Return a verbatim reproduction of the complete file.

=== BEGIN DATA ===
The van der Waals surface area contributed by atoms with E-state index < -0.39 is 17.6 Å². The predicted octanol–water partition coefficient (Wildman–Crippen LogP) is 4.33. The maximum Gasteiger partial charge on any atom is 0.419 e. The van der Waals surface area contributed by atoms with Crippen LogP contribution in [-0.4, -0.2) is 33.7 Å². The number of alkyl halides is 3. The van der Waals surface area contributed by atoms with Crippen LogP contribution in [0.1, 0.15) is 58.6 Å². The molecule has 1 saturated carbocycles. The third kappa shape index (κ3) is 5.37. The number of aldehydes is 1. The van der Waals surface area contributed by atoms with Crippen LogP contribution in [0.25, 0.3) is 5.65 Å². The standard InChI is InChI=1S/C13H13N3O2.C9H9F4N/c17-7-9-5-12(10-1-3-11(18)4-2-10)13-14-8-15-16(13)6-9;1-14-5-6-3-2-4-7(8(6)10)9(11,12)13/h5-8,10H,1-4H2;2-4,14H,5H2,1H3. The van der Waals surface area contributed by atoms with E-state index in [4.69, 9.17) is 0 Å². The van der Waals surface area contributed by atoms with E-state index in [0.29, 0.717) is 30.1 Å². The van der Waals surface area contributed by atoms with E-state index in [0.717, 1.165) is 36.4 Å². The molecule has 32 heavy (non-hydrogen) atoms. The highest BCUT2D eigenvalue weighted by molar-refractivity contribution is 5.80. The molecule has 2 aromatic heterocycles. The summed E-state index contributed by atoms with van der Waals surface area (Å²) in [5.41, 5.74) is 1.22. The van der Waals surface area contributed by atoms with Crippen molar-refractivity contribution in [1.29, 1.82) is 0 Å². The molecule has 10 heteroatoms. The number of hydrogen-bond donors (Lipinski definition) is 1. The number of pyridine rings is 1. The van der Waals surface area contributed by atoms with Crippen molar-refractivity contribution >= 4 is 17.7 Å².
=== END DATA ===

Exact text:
The van der Waals surface area contributed by atoms with E-state index < -0.39 is 17.6 Å². The predicted octanol–water partition coefficient (Wildman–Crippen LogP) is 4.33. The maximum Gasteiger partial charge on any atom is 0.419 e. The van der Waals surface area contributed by atoms with Crippen LogP contribution in [-0.4, -0.2) is 33.7 Å². The number of alkyl halides is 3. The van der Waals surface area contributed by atoms with Crippen LogP contribution in [0.1, 0.15) is 58.6 Å². The molecule has 1 saturated carbocycles. The third kappa shape index (κ3) is 5.37. The number of aldehydes is 1. The van der Waals surface area contributed by atoms with Crippen LogP contribution in [0.25, 0.3) is 5.65 Å². The standard InChI is InChI=1S/C13H13N3O2.C9H9F4N/c17-7-9-5-12(10-1-3-11(18)4-2-10)13-14-8-15-16(13)6-9;1-14-5-6-3-2-4-7(8(6)10)9(11,12)13/h5-8,10H,1-4H2;2-4,14H,5H2,1H3. The van der Waals surface area contributed by atoms with E-state index in [4.69, 9.17) is 0 Å². The van der Waals surface area contributed by atoms with E-state index in [0.29, 0.717) is 30.1 Å². The van der Waals surface area contributed by atoms with E-state index in [0.717, 1.165) is 36.4 Å². The molecule has 32 heavy (non-hydrogen) atoms. The highest BCUT2D eigenvalue weighted by molar-refractivity contribution is 5.80. The molecule has 2 aromatic heterocycles. The summed E-state index contributed by atoms with van der Waals surface area (Å²) in [5.41, 5.74) is 1.22. The van der Waals surface area contributed by atoms with Crippen molar-refractivity contribution in [1.29, 1.82) is 0 Å². The molecule has 10 heteroatoms. The number of hydrogen-bond donors (Lipinski definition) is 1. The number of pyridine rings is 1. The van der Waals surface area contributed by atoms with Crippen molar-refractivity contribution >= 4 is 17.7 Å².